The new buzzword in the investment industry is “program.” It seems several well-known investment companies have developed their own programs. Each company has unique names and features for its programs. Examining the differences of programs can be as confusing as picking next year’s hot fund. What you need to find out is whether these investment plans are suitable for you.
Of what benefit is it to go into a plan or program with your money? There are several concerns you should have when looking at investing into these types of investment plans; but first let me explain that these are processes of managing money, not specific investments. If you want to invest into a mutual fund, the process is to examine your risk and determine your needs, such as growth or income, then choose suitable investments.
The newest way to invest is into company programs. The process can be as simple as picking a particular portfolio, or it can be tailored to your specific needs (such as tax minimization, income planning, capital preservation, or a combination of needs.) While the industry looks to gain back the confidence of investors, programs vary dramatically in costs, rebalancing, sophistication, and true benefits to you, the investor. Be careful not to just buy into a program without asking some key questions like: How does this program stack up against other programs? What types of reports will I receive? How does it measure up against benchmarks such as indexes or GICs? Who is involved in the process? How do they accommodate my specific investment needs? What are the minimums to invest? (Some companies have minimums of $25,000 to $250,000 or more.) Finally, be aware that there are several programs available in Canada today, and a one-size-fits-all solution may not accommodate your changing lifestyle or investment needs. Maybe you need two programs to make the right fit or the appropriate diversification. Examine what is important to you about money; then find out whether a program, or two, is right for you. Remember to manage your money like a system, or hire people who have a system that inspires in your confidence that your money will work as hard for you as you do for it.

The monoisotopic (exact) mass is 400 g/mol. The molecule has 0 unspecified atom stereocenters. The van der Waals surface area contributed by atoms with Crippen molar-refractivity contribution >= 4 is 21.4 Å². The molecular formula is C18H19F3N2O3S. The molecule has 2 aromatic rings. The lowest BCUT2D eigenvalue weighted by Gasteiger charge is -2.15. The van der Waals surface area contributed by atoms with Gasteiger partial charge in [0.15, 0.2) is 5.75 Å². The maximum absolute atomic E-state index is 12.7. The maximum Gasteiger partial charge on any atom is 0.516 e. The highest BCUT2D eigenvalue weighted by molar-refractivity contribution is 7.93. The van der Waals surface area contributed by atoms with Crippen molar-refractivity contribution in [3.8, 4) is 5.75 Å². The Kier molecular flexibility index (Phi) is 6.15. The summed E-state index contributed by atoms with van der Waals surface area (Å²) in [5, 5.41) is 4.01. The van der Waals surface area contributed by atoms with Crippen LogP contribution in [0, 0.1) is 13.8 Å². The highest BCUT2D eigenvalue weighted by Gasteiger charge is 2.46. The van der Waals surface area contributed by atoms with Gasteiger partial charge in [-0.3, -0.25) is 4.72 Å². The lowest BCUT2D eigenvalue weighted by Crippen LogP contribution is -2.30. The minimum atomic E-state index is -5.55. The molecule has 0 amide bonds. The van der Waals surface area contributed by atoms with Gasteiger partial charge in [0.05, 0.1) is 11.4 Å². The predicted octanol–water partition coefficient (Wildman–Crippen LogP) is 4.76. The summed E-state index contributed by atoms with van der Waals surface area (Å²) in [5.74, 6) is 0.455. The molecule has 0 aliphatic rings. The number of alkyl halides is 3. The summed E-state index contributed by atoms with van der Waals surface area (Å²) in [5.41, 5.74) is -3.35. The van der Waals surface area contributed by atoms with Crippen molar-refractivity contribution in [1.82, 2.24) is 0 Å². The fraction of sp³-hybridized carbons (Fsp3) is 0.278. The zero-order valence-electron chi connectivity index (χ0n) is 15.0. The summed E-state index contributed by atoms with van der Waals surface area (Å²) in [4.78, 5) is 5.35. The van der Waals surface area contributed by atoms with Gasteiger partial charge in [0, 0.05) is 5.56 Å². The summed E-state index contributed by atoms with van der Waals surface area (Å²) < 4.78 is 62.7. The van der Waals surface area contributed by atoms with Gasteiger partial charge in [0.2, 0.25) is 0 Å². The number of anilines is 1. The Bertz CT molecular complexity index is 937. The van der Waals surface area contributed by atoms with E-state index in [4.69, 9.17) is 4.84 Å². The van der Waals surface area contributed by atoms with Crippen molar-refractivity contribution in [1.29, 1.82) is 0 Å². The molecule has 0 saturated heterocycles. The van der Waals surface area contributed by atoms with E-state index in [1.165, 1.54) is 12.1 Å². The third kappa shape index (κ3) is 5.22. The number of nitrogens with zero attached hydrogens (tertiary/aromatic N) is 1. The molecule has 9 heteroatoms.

Meeting Your Needs Through Diversification
Every day I am asked the same question: “Why do I need to be more diversified?” I usually respond along the following lines.
Because my crystal ball is broken and I do not know what the future holds. I did not predict oil and gas going from $10 to $140 a barrel, and I sure did not predict that the Government would announce a tax on income trusts. However, this is what I know for sure. Highly diversified portfolios tend to have less volatility and less dramatic ups and downs than non-diversified portfolios. They contain as many as fifteen asset classes and are managed like pension plans, but unlike pension plans, managed asset programs are designed to match your specific goals and objectives, allowing for dynamic security selection, regular rebalancing reviews, comprehensive tax record-keeping, and client-friendly, easy-to-understand information. The process is very detailed but easy for retired investors to grasp and feel comfortable with. The multiple asset classes reduce the risk of loss due to poor performance in any given segment of the financial markets, while providing the opportunity to profit in additional areas that may be overlooked. Examples of some of these asset classes would include mid-sized global companies, global bonds, and real estate.
The bottom line is to ask your financial professional how you are diversified and how many asset classes you own. If your investments are all in Canadian stocks and you hold three balanced funds that all invest in Canadian stocks, you may consider diversifying to minimize the risk of concentration in one area.
Another question to ask is whether your investments are rebalanced on an ongoing basis to manage risk and, if so, how they are rebalanced. Ask for an example. You should receive comfort in the knowledge that your money is being rebalanced to take advantage of opportunities and to prevent over- or under-weighting in specific asset classes, which could lead to undesirable volatility or fluctuations of your money or risk. This may answer your question about how you are diversified.
Every generation laughs at the old fashions, but religiously follows the new. – Henry David Thoreau
Nothing can bring you peace but yourself. – Ralph Waldo Emerson
Published with permission from Grant Hicks